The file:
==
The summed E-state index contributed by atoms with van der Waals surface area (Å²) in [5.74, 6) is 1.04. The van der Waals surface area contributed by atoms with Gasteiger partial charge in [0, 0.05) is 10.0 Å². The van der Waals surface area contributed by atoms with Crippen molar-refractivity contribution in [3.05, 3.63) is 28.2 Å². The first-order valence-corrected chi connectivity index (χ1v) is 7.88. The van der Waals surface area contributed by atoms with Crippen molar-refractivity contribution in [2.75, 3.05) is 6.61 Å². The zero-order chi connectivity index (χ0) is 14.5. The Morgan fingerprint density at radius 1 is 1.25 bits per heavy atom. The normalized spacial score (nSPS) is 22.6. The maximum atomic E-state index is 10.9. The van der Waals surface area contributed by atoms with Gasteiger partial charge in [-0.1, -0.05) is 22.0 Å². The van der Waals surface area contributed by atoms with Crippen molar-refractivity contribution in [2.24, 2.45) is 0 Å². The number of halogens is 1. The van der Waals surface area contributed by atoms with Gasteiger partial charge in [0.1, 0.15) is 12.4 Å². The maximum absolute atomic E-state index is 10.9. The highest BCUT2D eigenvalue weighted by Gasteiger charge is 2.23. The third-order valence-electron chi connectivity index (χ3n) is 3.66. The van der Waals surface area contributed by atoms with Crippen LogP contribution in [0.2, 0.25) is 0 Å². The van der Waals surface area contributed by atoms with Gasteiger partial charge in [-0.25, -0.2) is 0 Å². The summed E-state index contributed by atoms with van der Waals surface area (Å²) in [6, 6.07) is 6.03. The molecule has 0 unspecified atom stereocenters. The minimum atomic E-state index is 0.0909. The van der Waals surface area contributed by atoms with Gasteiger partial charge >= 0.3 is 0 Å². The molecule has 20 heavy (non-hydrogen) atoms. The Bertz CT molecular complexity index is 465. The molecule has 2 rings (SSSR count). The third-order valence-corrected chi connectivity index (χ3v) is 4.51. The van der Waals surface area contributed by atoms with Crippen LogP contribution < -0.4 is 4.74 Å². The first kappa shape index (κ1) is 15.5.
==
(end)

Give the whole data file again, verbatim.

The summed E-state index contributed by atoms with van der Waals surface area (Å²) in [5.74, 6) is 1.04. The van der Waals surface area contributed by atoms with Gasteiger partial charge in [0, 0.05) is 10.0 Å². The van der Waals surface area contributed by atoms with Crippen molar-refractivity contribution in [3.05, 3.63) is 28.2 Å². The first-order valence-corrected chi connectivity index (χ1v) is 7.88. The van der Waals surface area contributed by atoms with Crippen molar-refractivity contribution in [2.75, 3.05) is 6.61 Å². The zero-order chi connectivity index (χ0) is 14.5. The Morgan fingerprint density at radius 1 is 1.25 bits per heavy atom. The normalized spacial score (nSPS) is 22.6. The maximum atomic E-state index is 10.9. The van der Waals surface area contributed by atoms with Gasteiger partial charge in [-0.1, -0.05) is 22.0 Å². The van der Waals surface area contributed by atoms with Crippen molar-refractivity contribution in [2.24, 2.45) is 0 Å². The number of halogens is 1. The van der Waals surface area contributed by atoms with Gasteiger partial charge in [0.1, 0.15) is 12.4 Å². The maximum absolute atomic E-state index is 10.9. The highest BCUT2D eigenvalue weighted by Gasteiger charge is 2.23. The third-order valence-electron chi connectivity index (χ3n) is 3.66. The van der Waals surface area contributed by atoms with Crippen LogP contribution in [0.2, 0.25) is 0 Å². The van der Waals surface area contributed by atoms with Gasteiger partial charge in [-0.25, -0.2) is 0 Å². The summed E-state index contributed by atoms with van der Waals surface area (Å²) in [6, 6.07) is 6.03. The molecule has 0 unspecified atom stereocenters. The minimum atomic E-state index is 0.0909. The van der Waals surface area contributed by atoms with Gasteiger partial charge >= 0.3 is 0 Å². The molecule has 20 heavy (non-hydrogen) atoms. The Bertz CT molecular complexity index is 465. The molecule has 2 rings (SSSR count). The third-order valence-corrected chi connectivity index (χ3v) is 4.51. The van der Waals surface area contributed by atoms with Crippen LogP contribution < -0.4 is 4.74 Å². The first kappa shape index (κ1) is 15.5.